Two provocatively partisan letters by Julian Fantino, the minister responsible for the Canadian International Development Agency, were pulled from CIDA's website late Tuesday after they raised a stir on social media.
A spokesman for the minister said the two letters — which attacked the NDP and Liberals, respectively — were posted "in error" by departmental officials and that bureaucrats had been asked to remove them immediately.
To reinforce the point, the director general of CIDA's communications branch was proactively calling media outlets Wednesday to apologize for what he called a "genuine mistake" by his staff.
"They're all communication professionals who are keenly aware of the comms policy," Andrew Frenette told The Canadian Press.
Frenette, a civil servant, said Fantino has been on a communications drive — "out there telling a story on development" — and staff were too hasty in posting all the material online.
"The volume was quite significant and it was like a machine, they just posted these things. It's quite regrettable; should never, ever have happened."
Opposition MPs are not buying it.
"Leave it to the Conservatives to ring in the New Year by breaking guidelines and wasting government resources on partisan attacks," Charlie Angus, the NDP ethics critic, said in a release.
Liberal MP John McCallum, a former cabinet minister, formally requested that the Commons committee on government operations examine the issue.
"This is not the first instance of government resources being used directly for specifically partisan purposes," McCallum wrote in an open letter to the committee chairman.
He added that "it is clear that parliamentarians may have a different understanding of what constitutes 'political activity' than what the rules allow."
In fact there have been a litany of complaints since the Conservatives came to office in 2006, among them several past instances of inflammatory partisan material posted on government websites.
Fantino's letters — described on Twitter as "an egregious blurring of partisan invective (with) neutrality of civil service," by Queen's political scientist Jonathan Rose — are again pushing the issue to prominence.
One letter ripped the NDP for taking its "reckless economic sideshow to the developing world," while another attacked a Liberal MP critic for making "an incoherent and inconsistent argument centred on myths."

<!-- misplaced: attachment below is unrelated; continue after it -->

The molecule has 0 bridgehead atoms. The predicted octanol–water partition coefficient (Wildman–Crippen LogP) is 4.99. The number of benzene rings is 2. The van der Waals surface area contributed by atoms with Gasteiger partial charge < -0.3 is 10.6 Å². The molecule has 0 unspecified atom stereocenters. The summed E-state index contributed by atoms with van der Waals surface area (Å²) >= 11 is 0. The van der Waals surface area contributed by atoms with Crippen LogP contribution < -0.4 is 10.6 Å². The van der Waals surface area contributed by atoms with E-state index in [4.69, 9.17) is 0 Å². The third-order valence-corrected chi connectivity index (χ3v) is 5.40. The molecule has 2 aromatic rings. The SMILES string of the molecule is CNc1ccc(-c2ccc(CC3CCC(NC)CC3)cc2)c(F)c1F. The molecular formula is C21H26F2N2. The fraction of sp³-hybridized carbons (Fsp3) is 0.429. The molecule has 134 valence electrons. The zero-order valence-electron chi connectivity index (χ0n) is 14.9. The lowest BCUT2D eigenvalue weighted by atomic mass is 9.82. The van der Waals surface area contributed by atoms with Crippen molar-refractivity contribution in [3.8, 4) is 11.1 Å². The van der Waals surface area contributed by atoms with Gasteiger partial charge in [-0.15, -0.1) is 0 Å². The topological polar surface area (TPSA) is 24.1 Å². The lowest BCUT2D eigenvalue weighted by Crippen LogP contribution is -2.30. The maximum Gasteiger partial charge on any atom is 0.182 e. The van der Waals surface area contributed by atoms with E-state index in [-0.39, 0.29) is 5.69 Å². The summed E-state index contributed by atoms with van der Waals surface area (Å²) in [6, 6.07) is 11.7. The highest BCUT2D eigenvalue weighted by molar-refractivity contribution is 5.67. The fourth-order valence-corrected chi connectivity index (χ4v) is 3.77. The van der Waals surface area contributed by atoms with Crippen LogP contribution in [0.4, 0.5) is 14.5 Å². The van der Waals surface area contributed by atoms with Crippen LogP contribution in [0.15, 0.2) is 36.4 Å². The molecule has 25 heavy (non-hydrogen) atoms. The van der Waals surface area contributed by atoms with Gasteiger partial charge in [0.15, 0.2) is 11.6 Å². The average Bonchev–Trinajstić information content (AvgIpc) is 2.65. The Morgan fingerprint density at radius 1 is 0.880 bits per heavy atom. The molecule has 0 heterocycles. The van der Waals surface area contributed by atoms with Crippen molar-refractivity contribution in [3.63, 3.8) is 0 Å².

That kind of politicking is forbidden in the detailed Government of Canada communications rules that are supposed to be enforced by Treasury Board.
And it's an issue that keeps recurring.
Departmental news releases continue to describe actions by the "Harper Government" despite widespread, documented concerns by civil servants that the branding breaches communications policy.
In at least one major federal department, bureaucrats privately complain they have been instructed to communicate only orally with the minister's office — apparently in order to avoid leaving email trails that could demonstrate evidence of partisanship.
Liberals groused last fall that Immigration Minister Jason Kenney was using his department's taxpayer-funded media monitoring service to rate his image in ethnic reporting.
In January 2010, a Justice Department release on the appointment of Conservative senators bore the headline: "New Senators to help end opposition obstruction to law-and-order bills" — prompting a Liberal letter of complaint to Wayne Wouters, the Clerk of the Privy Council who heads the civil service.
In 2009, Fisheries and Oceans posted a harangue that accused the Liberals of having a "hidden agenda" on the seal hunt.
Minister Gail Shea wound up telling a Senate committee the partisan news release was "an administrative error and should never have happened."
"I am not sure if the bill for the press release has gone to the Conservative Party of Canada, because I do not have that information, but that is who the bill was to go to," Shea told the committee.
Any investigation of politicization of the civil service by the government operations committee would have to be approved by a majority of MPs on the committee.
Conservatives, as on all committees in their majority Parliament, control the agenda.
Editor's note: One of Fantino's letters was posted as a blog entry for The Huffington Post Canada.
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